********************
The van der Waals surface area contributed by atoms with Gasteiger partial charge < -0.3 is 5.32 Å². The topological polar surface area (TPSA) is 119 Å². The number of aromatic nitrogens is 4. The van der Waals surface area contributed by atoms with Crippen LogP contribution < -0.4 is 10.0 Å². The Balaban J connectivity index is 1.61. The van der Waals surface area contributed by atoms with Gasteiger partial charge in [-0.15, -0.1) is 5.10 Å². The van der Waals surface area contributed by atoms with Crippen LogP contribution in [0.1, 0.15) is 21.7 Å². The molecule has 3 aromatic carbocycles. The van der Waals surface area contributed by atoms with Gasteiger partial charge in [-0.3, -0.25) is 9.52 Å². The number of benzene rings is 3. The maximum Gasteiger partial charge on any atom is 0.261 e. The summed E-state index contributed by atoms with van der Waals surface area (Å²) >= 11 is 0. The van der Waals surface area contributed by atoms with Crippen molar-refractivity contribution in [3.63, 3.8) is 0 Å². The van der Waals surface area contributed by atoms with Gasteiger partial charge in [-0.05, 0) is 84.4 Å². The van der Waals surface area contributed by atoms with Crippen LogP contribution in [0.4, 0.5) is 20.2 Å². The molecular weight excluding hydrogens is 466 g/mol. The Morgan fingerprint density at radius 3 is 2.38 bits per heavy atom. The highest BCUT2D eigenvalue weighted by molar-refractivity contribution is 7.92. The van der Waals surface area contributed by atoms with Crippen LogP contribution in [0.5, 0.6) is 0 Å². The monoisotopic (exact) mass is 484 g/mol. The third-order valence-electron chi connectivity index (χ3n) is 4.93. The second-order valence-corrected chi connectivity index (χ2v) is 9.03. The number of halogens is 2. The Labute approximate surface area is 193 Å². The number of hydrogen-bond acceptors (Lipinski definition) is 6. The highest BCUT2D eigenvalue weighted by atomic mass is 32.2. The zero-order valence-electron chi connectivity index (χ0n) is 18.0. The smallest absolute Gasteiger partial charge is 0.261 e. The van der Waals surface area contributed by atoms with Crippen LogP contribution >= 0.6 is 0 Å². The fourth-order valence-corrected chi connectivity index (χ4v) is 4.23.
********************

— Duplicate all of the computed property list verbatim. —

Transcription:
The van der Waals surface area contributed by atoms with Gasteiger partial charge < -0.3 is 5.32 Å². The topological polar surface area (TPSA) is 119 Å². The number of aromatic nitrogens is 4. The van der Waals surface area contributed by atoms with Crippen LogP contribution < -0.4 is 10.0 Å². The Balaban J connectivity index is 1.61. The van der Waals surface area contributed by atoms with Gasteiger partial charge in [-0.15, -0.1) is 5.10 Å². The van der Waals surface area contributed by atoms with Crippen LogP contribution in [0.1, 0.15) is 21.7 Å². The molecule has 3 aromatic carbocycles. The van der Waals surface area contributed by atoms with Gasteiger partial charge in [-0.3, -0.25) is 9.52 Å². The number of benzene rings is 3. The maximum Gasteiger partial charge on any atom is 0.261 e. The summed E-state index contributed by atoms with van der Waals surface area (Å²) >= 11 is 0. The van der Waals surface area contributed by atoms with Crippen molar-refractivity contribution in [3.63, 3.8) is 0 Å². The van der Waals surface area contributed by atoms with Gasteiger partial charge in [-0.05, 0) is 84.4 Å². The van der Waals surface area contributed by atoms with Crippen LogP contribution in [0.4, 0.5) is 20.2 Å². The molecular weight excluding hydrogens is 466 g/mol. The Morgan fingerprint density at radius 3 is 2.38 bits per heavy atom. The highest BCUT2D eigenvalue weighted by molar-refractivity contribution is 7.92. The van der Waals surface area contributed by atoms with Crippen LogP contribution in [0.5, 0.6) is 0 Å². The monoisotopic (exact) mass is 484 g/mol. The third-order valence-electron chi connectivity index (χ3n) is 4.93. The second-order valence-corrected chi connectivity index (χ2v) is 9.03. The number of halogens is 2. The Labute approximate surface area is 193 Å². The number of hydrogen-bond acceptors (Lipinski definition) is 6. The highest BCUT2D eigenvalue weighted by atomic mass is 32.2. The zero-order valence-electron chi connectivity index (χ0n) is 18.0. The smallest absolute Gasteiger partial charge is 0.261 e. The van der Waals surface area contributed by atoms with Crippen LogP contribution >= 0.6 is 0 Å². The fourth-order valence-corrected chi connectivity index (χ4v) is 4.23.